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Real-time wavelet denoising

Started by Poj December 27, 2007
Does anyone have experience developing real-time wavelet denoising software
without using any DSP chip? I have a problem with delay time caused by
buffering data and want to reduce the delay time as much as possible. The
data I am dealing with is 1-D with sampling rate lower than 1kHz. I have
developed the application in C++. The program reads data into a buffer
sample by sample until the buffer has enough data to perform DWT,
eliminate noise, and IDWT. So, the time to wait for data becomes delay
time. In other words, output of my wavelet is behind real time about 40
seconds or so due to low sampling rate and data buffering. There is no
problem with denoising quality. or processing speed. I just want a more
realistic real-time. Any suggestions or ideas are highly appreciated.

Thank you and Merry Christmas


"Poj" <netsiri_c@hotmail.com> wrote in message
news:4q-dnZp-37uyOe7anZ2dnUVZ_qGknZ2d@giganews.com...
> Does anyone have experience developing real-time wavelet denoising
software
> without using any DSP chip? I have a problem with delay time caused by > buffering data and want to reduce the delay time as much as possible. The > data I am dealing with is 1-D with sampling rate lower than 1kHz. I have > developed the application in C++. The program reads data into a buffer > sample by sample until the buffer has enough data to perform DWT, > eliminate noise, and IDWT. So, the time to wait for data becomes delay > time. In other words, output of my wavelet is behind real time about 40 > seconds or so due to low sampling rate and data buffering. There is no > problem with denoising quality. or processing speed. I just want a more > realistic real-time. Any suggestions or ideas are highly appreciated.
Throw away the popular wavelet nonsense and implement a reasonable denoising algorithm, like an adaptive filter or some kind of nonlinear smoothing. What would be the best algorithm depends on what is the signal and what is the noise. Depending on how much exactly is the "high appreciation", I might be able to help you. Vladimir Vassilevsky DSP and Mixed Signal Consultant www.abvolt.com
Thanks for your comment. 

For your information, I have tried LPF and smoothing filter such as
Stavisky-Golay on Matlab. Both were unable to effectively produce a
satisfied output because the frequencies of intrinsic signal and noise are
very low (<20Hz) and close to each other. The noise I am talking about is
DC baseline swing and at this frequency region it is difficult to use HPF
to block it. Also, LPF cutoff is not sharp enough to separate the signal
and noise in this region. I am very happy with the filtering result from
my wavelet denoising. I just want to know techniques to reduce buffering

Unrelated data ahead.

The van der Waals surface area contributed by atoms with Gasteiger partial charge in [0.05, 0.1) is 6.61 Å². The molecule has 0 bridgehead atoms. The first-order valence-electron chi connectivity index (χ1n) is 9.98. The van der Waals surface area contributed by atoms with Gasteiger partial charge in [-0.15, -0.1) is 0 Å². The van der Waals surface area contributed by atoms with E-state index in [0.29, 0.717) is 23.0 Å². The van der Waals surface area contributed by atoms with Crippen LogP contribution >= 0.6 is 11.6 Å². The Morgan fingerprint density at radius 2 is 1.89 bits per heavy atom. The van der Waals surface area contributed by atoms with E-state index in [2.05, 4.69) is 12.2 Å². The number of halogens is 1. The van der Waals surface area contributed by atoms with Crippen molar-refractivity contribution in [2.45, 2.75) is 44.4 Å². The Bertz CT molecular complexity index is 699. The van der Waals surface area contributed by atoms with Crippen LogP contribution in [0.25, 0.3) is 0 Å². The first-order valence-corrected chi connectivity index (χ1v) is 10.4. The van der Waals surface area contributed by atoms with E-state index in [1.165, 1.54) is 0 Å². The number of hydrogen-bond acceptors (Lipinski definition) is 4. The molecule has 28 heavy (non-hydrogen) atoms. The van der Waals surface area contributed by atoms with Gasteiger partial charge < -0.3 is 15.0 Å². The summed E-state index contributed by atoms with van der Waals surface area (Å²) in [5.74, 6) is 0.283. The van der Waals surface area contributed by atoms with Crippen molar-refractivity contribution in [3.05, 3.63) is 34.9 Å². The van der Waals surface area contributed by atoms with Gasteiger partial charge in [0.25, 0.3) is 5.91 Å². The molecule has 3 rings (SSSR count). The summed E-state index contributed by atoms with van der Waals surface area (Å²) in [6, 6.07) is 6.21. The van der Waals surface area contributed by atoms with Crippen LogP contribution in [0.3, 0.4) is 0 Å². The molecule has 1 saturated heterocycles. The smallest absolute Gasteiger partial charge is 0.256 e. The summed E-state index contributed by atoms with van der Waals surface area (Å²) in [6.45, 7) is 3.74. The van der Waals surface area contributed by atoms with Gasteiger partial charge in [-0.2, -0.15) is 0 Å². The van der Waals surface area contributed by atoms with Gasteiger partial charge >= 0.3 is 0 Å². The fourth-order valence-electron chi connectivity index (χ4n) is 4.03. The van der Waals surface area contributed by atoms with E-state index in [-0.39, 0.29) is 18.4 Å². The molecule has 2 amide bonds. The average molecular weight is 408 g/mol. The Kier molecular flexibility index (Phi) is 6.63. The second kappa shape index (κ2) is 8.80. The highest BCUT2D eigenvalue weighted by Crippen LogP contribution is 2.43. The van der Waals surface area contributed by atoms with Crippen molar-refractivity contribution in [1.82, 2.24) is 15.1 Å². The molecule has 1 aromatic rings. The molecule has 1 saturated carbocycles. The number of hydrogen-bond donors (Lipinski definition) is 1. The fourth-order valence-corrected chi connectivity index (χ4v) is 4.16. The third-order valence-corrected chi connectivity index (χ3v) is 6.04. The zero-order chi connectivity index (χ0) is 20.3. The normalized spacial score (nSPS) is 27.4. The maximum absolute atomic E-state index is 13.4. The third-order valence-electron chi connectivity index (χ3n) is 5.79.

time delay available.
  

> >"Poj" <netsiri_c@hotmail.com> wrote in message >news:4q-dnZp-37uyOe7anZ2dnUVZ_qGknZ2d@giganews.com... >> Does anyone have experience developing real-time wavelet denoising >software >> without using any DSP chip? I have a problem with delay time caused by >> buffering data and want to reduce the delay time as much as possible.
The
>> data I am dealing with is 1-D with sampling rate lower than 1kHz. I
have
>> developed the application in C++. The program reads data into a buffer >> sample by sample until the buffer has enough data to perform DWT, >> eliminate noise, and IDWT. So, the time to wait for data becomes delay >> time. In other words, output of my wavelet is behind real time about
40
>> seconds or so due to low sampling rate and data buffering. There is no >> problem with denoising quality. or processing speed. I just want a
more
>> realistic real-time. Any suggestions or ideas are highly appreciated. > >Throw away the popular wavelet nonsense and implement a reasonable
denoising
>algorithm, like an adaptive filter or some kind of nonlinear smoothing. >What would be the best algorithm depends on what is the signal and what
is
>the noise. Depending on how much exactly is the "high appreciation", I
might
>be able to help you. > >Vladimir Vassilevsky >DSP and Mixed Signal Consultant >www.abvolt.com > > > >
If you are using a linear filter to resolve the frequencies, then the 
incurred delay can't be less then about 1/transition band. It doesn't 
matter if the filter is implemented in a direct form, or by FFT, or as a 
wavelet shamanism.

It is sad to hear that you couldn't get a basic HPF/LPF right, so you 
had to resort to tomtomes and tambourines.

I suggest you to take a different look at the problem without being 
carried away by cool buzzwords such as "Savitsky-Golay", "Wavelet", 
"Matlab".


Vladimir Vassilevsky
DSP and Mixed Signal Design Consultant
http://www.abvolt.com




Poj wrote: